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Fishery, Aquaculture, and Marine Mammal Legislation in the 108th Congress

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Publication Date: January 2005

Publisher(s): Library of Congress. Congressional Research Service

Series: IB10109

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Abstract:

Fish and marine mammals are important resources in open ocean and near shore coastal areas. Commercial and sport fishing are jointly managed by the federal government and individual states. Many laws and regulations guide the management of these resources by federal agencies.

Reauthorization of major legislation — the Magnuson-Stevens Fishery Conservation and Management Act (MSFCMA) and the Marine Mammal Protection Act (MMPA) — was on the agenda of the 108th Congress, since the authorization of appropriations for both laws expired at the end of FY1999.

In the 108th Congress, P.L. 108-7 created a West Coast Groundfish Fishing Capacity Reduction Program, directed NOAA Fisheries to establish a Regional Office for the Pacific Area, required increased legal and fiscal accountability for Pacific salmon recovery, and provided $100 million in fishery disaster funding. P.L. 108-11 directed the Secretary of Agriculture to promulgate regulations allowing wild seafood to be certified or labeled as organic. P.L. 108-136 reauthorized the Sikes Act through FY2008 and authorized certain vessels for use as artificial reefs. P.L. 108-199 rationalized certain Alaska crab fisheries and instituted processor quotas. P.L. 108-219 reauthorized the Yukon River Salmon Act through FY2008. P.L. 108-287 made Department of Defense Buy American requirements permanently inapplicable to the procurement of fish, shellfish, and seafood. P.L. 108-293 increased consultation on fishery law enforcement. H.R. 4706, S. 482, and S. 2066 were introduced to reauthorize and comprehensively amend the MSFCMA.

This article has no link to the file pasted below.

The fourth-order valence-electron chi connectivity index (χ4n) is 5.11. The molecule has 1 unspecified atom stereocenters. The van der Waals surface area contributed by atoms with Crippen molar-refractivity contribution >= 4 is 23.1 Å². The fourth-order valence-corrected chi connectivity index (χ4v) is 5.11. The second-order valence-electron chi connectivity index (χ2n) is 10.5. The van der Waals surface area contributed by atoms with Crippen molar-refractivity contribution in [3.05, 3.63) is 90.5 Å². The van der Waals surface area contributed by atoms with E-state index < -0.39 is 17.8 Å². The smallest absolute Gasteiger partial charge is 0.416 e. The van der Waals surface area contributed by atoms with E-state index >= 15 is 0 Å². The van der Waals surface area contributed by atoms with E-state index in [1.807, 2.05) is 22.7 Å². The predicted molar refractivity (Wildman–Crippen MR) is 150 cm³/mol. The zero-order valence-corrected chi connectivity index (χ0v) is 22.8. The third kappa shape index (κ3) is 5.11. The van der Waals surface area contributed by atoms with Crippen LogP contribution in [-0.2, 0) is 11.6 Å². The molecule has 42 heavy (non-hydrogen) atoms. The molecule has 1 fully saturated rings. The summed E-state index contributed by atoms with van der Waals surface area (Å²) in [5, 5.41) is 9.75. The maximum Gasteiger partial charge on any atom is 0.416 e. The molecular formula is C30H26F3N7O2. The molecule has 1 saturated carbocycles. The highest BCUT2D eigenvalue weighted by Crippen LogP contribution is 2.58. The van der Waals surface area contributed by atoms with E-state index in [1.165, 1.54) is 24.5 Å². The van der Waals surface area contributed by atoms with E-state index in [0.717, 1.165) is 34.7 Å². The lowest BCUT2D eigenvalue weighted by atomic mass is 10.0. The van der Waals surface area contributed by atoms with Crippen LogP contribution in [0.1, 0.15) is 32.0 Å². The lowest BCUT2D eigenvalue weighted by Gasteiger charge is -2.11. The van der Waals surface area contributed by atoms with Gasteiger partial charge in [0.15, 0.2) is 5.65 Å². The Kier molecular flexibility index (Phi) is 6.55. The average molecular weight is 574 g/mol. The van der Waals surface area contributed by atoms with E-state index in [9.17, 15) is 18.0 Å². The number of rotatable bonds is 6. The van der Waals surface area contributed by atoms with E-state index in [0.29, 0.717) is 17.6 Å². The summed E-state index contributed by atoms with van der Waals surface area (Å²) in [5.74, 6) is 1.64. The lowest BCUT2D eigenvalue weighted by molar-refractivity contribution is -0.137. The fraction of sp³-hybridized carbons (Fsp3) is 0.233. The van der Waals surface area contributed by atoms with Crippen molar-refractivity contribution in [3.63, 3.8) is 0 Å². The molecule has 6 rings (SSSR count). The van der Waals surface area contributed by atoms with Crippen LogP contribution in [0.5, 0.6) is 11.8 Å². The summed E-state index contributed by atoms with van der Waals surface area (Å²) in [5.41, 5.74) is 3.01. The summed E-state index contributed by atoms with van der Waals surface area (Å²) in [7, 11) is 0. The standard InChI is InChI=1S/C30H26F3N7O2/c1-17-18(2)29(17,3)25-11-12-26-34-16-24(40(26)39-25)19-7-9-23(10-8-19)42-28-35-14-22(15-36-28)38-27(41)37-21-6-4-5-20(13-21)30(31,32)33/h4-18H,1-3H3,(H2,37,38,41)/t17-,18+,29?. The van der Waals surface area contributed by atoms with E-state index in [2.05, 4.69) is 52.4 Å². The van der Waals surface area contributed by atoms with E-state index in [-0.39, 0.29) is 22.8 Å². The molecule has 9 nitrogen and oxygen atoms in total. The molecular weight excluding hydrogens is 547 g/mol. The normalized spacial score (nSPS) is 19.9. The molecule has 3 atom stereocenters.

Aquaculture — the farming of fish, shellfish, and other aquatic animals and plants in a controlled environment — is expanding rapidly, both in the United States and abroad. In the United States, important species cultured include catfish, salmon, shellfish, and trout. In the 108th Congress, P.L. 108-293 authorized interim assistance to aquaculture operators awaiting the recovery of damages for oil spill injuries.

Marine mammals are protected under the MMPA, which authorizes restricted use (“take”) of marine mammals. It addresses specific situations of concern, such as dolphin mortality, which is primarily associated with the eastern tropical Pacific tuna fishery. In the 108th Congress, P.L. 108-7 directed the Department of Commerce to evaluate and document foreign compliance with the International Dolphin Conservation Program. P.L. 108-108 modified the MMPA to permit the importation of polar bears harvested prior to the enactment of final regulations. P.L. 108-136 modified the MMPA’s definition of harassment and provisions relating to taking marine mammals as they relate to military readiness activities and federal scientific research. P.L. 108-293 required studies of routing options to reduce vessel strikes on North Atlantic right whales. H.R. 2693 and H.R. 3316 were the only bills introduced to reauthorize and comprehensively amend the MMPA; H.R. 2693 was reported by the House Committee on Resources on April 20, 2004.